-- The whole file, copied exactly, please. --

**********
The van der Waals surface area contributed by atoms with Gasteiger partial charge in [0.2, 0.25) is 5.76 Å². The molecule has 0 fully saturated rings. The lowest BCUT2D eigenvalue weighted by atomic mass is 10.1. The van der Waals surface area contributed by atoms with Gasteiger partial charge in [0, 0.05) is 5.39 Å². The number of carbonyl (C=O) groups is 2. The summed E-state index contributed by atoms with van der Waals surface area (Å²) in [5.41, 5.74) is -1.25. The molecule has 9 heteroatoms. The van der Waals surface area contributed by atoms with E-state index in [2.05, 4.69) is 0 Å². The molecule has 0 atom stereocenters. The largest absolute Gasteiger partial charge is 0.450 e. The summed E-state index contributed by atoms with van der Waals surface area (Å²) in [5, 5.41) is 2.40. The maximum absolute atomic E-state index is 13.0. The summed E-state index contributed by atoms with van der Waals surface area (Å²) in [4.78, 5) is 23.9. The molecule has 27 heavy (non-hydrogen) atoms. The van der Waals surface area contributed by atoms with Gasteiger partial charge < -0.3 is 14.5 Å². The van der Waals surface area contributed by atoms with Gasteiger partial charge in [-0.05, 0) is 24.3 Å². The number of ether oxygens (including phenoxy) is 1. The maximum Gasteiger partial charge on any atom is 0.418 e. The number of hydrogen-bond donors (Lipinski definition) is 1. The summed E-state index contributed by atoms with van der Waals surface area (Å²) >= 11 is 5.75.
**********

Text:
The van der Waals surface area contributed by atoms with Gasteiger partial charge in [0.2, 0.25) is 5.76 Å². The molecule has 0 fully saturated rings. The lowest BCUT2D eigenvalue weighted by atomic mass is 10.1. The van der Waals surface area contributed by atoms with Gasteiger partial charge in [0, 0.05) is 5.39 Å². The number of carbonyl (C=O) groups is 2. The summed E-state index contributed by atoms with van der Waals surface area (Å²) in [5.41, 5.74) is -1.25. The molecule has 9 heteroatoms. The van der Waals surface area contributed by atoms with E-state index in [2.05, 4.69) is 0 Å². The molecule has 0 atom stereocenters. The largest absolute Gasteiger partial charge is 0.450 e. The summed E-state index contributed by atoms with van der Waals surface area (Å²) in [5, 5.41) is 2.40. The maximum absolute atomic E-state index is 13.0. The summed E-state index contributed by atoms with van der Waals surface area (Å²) in [4.78, 5) is 23.9. The molecule has 27 heavy (non-hydrogen) atoms. The van der Waals surface area contributed by atoms with Gasteiger partial charge < -0.3 is 14.5 Å². The van der Waals surface area contributed by atoms with Gasteiger partial charge in [-0.05, 0) is 24.3 Å². The number of ether oxygens (including phenoxy) is 1. The maximum Gasteiger partial charge on any atom is 0.418 e. The number of hydrogen-bond donors (Lipinski definition) is 1. The summed E-state index contributed by atoms with van der Waals surface area (Å²) >= 11 is 5.75.